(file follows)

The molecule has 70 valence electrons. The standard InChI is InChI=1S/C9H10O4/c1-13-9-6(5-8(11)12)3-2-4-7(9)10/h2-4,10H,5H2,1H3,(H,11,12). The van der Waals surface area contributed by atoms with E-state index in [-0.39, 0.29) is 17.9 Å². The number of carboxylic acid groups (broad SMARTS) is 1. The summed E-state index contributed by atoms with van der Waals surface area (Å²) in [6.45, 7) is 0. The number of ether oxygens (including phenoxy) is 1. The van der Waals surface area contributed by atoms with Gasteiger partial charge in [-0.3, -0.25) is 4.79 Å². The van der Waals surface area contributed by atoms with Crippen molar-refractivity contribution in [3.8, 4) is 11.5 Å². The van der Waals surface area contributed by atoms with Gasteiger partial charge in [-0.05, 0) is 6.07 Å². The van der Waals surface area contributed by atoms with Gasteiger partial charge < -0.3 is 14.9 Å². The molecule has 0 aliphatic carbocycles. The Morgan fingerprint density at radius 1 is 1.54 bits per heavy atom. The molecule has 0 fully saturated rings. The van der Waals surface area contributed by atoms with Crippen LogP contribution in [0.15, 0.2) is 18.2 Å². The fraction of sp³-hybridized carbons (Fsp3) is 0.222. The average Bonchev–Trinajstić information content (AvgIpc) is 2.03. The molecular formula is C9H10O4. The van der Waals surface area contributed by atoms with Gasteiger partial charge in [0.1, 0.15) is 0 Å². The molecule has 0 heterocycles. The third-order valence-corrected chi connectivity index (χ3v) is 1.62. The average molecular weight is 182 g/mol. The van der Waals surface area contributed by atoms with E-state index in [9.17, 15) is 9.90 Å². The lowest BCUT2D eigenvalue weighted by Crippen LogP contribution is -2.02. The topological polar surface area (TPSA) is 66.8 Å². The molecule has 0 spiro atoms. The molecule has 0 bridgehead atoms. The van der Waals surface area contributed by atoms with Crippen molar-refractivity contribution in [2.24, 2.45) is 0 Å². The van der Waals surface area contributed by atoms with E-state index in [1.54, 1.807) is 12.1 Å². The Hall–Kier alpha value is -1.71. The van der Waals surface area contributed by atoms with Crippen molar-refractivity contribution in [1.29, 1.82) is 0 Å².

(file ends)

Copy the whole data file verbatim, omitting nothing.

The molecule has 70 valence electrons. The standard InChI is InChI=1S/C9H10O4/c1-13-9-6(5-8(11)12)3-2-4-7(9)10/h2-4,10H,5H2,1H3,(H,11,12). The van der Waals surface area contributed by atoms with E-state index in [-0.39, 0.29) is 17.9 Å². The number of carboxylic acid groups (broad SMARTS) is 1. The summed E-state index contributed by atoms with van der Waals surface area (Å²) in [6.45, 7) is 0. The number of ether oxygens (including phenoxy) is 1. The van der Waals surface area contributed by atoms with Gasteiger partial charge in [-0.3, -0.25) is 4.79 Å². The van der Waals surface area contributed by atoms with Crippen molar-refractivity contribution in [3.8, 4) is 11.5 Å². The van der Waals surface area contributed by atoms with Gasteiger partial charge in [-0.05, 0) is 6.07 Å². The van der Waals surface area contributed by atoms with Gasteiger partial charge < -0.3 is 14.9 Å². The molecule has 0 aliphatic carbocycles. The Morgan fingerprint density at radius 1 is 1.54 bits per heavy atom. The molecule has 0 fully saturated rings. The van der Waals surface area contributed by atoms with Crippen LogP contribution in [0.15, 0.2) is 18.2 Å². The fraction of sp³-hybridized carbons (Fsp3) is 0.222. The average Bonchev–Trinajstić information content (AvgIpc) is 2.03. The molecular formula is C9H10O4. The van der Waals surface area contributed by atoms with Gasteiger partial charge in [0.1, 0.15) is 0 Å². The molecule has 0 heterocycles. The third-order valence-corrected chi connectivity index (χ3v) is 1.62. The average molecular weight is 182 g/mol. The van der Waals surface area contributed by atoms with E-state index in [9.17, 15) is 9.90 Å². The lowest BCUT2D eigenvalue weighted by Crippen LogP contribution is -2.02. The topological polar surface area (TPSA) is 66.8 Å². The molecule has 0 spiro atoms. The molecule has 0 bridgehead atoms. The van der Waals surface area contributed by atoms with Crippen molar-refractivity contribution in [2.24, 2.45) is 0 Å². The van der Waals surface area contributed by atoms with E-state index in [1.54, 1.807) is 12.1 Å². The Hall–Kier alpha value is -1.71. The van der Waals surface area contributed by atoms with Crippen molar-refractivity contribution in [1.29, 1.82) is 0 Å².